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1.
Postgrad Med J ; 97(1149): 423-426, 2021 Jul.
Article in English | MEDLINE | ID: covidwho-1247399

ABSTRACT

Little has been published regarding postgraduate assessments during the COVID-19 pandemic. There is an urgent need to graduate well-trained specialists including family physicians who play a key role in patient care. The successes and challenges encountered in mounting qualifying 2020 Family Medicine examinations during the COVID-19 pandemic at the University of the West Indies are described in this paper. Human resource, planning, use of technology and virtual environments are discussed, which enabled successful examinations at this multicampus regional site.


Subject(s)
COVID-19 , Certification , Education, Medical, Graduate/organization & administration , Educational Measurement , Family Practice/education , Physicians, Family/standards , Academic Performance , COVID-19/epidemiology , COVID-19/prevention & control , Certification/methods , Certification/standards , Educational Measurement/methods , Educational Measurement/statistics & numerical data , Educational Status , Educational Technology/methods , Humans , Needs Assessment , SARS-CoV-2 , Teaching/standards , Teaching/trends , West Indies
2.
J Appl Gerontol ; 40(9): 953-957, 2021 09.
Article in English | MEDLINE | ID: covidwho-1177693

ABSTRACT

This study explored older adults' technology use patterns and attitudes toward virtual volunteering during the COVID-19 pandemic. A 22-item survey was administered to 229 volunteers in the St. Louis region who tutor children through the Oasis Intergenerational Tutoring program. Although most respondents are familiar with technology and expressed that they are likely to volunteer virtually, their responses varied significantly by age, education, gender, income, and school districts. Some tutors expressed that virtual volunteering may eliminate barriers to in-person volunteering, while others were concerned with establishing a personal connection with students online. These findings suggest that tutors anticipate both benefits and challenges with virtual volunteering and that efforts to engage older adults during the pandemic should factor in prior use of technology and ensure that different subgroups are not marginalized.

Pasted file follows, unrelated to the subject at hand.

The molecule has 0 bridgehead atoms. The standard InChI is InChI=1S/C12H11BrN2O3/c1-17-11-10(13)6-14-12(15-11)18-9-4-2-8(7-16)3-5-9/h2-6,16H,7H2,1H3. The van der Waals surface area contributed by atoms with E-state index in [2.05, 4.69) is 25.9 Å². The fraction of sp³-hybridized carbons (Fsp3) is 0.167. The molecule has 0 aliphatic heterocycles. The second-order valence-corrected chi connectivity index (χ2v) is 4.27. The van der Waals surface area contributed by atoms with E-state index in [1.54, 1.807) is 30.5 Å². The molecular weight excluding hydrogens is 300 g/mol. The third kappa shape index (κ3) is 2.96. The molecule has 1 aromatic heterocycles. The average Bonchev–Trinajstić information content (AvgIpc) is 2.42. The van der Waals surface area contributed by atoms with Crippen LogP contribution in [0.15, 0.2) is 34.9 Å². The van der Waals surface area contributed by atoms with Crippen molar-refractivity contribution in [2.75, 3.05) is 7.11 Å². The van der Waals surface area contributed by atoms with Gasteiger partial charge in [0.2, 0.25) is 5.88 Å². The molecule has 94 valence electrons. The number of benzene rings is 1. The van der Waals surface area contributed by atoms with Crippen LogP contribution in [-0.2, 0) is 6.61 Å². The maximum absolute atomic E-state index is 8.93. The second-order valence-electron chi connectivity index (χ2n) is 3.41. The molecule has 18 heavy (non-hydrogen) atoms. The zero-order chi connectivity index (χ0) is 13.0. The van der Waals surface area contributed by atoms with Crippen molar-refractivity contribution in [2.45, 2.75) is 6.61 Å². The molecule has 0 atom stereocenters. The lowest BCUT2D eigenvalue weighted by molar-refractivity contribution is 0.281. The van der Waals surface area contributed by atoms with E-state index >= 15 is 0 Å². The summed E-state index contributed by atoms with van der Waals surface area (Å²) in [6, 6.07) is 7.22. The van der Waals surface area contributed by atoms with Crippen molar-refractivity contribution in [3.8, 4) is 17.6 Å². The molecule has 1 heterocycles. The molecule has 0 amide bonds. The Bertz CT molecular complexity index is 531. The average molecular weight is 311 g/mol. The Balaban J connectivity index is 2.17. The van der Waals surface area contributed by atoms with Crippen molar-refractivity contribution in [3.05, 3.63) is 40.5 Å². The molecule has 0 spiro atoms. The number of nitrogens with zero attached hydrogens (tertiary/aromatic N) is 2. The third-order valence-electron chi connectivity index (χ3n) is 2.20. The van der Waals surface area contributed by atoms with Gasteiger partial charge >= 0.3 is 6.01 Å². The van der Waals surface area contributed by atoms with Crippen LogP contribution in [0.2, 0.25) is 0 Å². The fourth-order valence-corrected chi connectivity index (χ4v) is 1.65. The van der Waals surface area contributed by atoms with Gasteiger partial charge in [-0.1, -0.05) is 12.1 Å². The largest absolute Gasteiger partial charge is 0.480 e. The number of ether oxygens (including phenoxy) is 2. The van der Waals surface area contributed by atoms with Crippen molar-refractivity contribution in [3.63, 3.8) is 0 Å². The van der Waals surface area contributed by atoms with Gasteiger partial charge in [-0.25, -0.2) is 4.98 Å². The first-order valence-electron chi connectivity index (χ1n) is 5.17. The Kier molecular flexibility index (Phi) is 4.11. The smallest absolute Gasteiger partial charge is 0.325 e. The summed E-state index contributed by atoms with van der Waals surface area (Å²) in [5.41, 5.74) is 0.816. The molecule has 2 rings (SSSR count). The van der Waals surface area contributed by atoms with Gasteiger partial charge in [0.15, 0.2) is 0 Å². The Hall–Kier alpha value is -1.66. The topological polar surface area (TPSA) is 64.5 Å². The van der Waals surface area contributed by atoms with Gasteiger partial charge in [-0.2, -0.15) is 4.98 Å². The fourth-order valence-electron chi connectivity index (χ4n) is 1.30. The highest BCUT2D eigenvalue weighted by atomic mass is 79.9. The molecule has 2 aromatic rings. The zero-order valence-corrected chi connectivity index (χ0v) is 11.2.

Subject(s)
Attitude , COVID-19 , Computer Literacy , Education, Distance/methods , Educational Technology/methods , Social Participation/psychology , Teaching , Volunteers/psychology , Aged , COVID-19/epidemiology , COVID-19/prevention & control , COVID-19/psychology , Female , Humans , Intergenerational Relations , Interpersonal Relations , Male , Missouri , Teaching/psychology , Teaching/statistics & numerical data , Videoconferencing/instrumentation
3.
Compr Child Adolesc Nurs ; 44(1): 6-14, 2021 Mar.
Article in English | MEDLINE | ID: covidwho-1118889

ABSTRACT

The declaration of a global pandemic in March 2020 resulted in all higher education institutions having to quickly transform traditional didactic teaching and learning to online delivery. This involved delivering lectures and seminars virtually, and student contact time in University ceased immediately. Although many Universities had existing resources such as Blackboard® and Microsoft Teams® in place to assist with this delivery, the facilitation of clinical skills and simulation would prove to be more of a challenge. This paper explores how one University adapted and utilized innovative ways to provide students with virtual learning experiences, specifically in relation to the facilitation of clinical skills and simulation.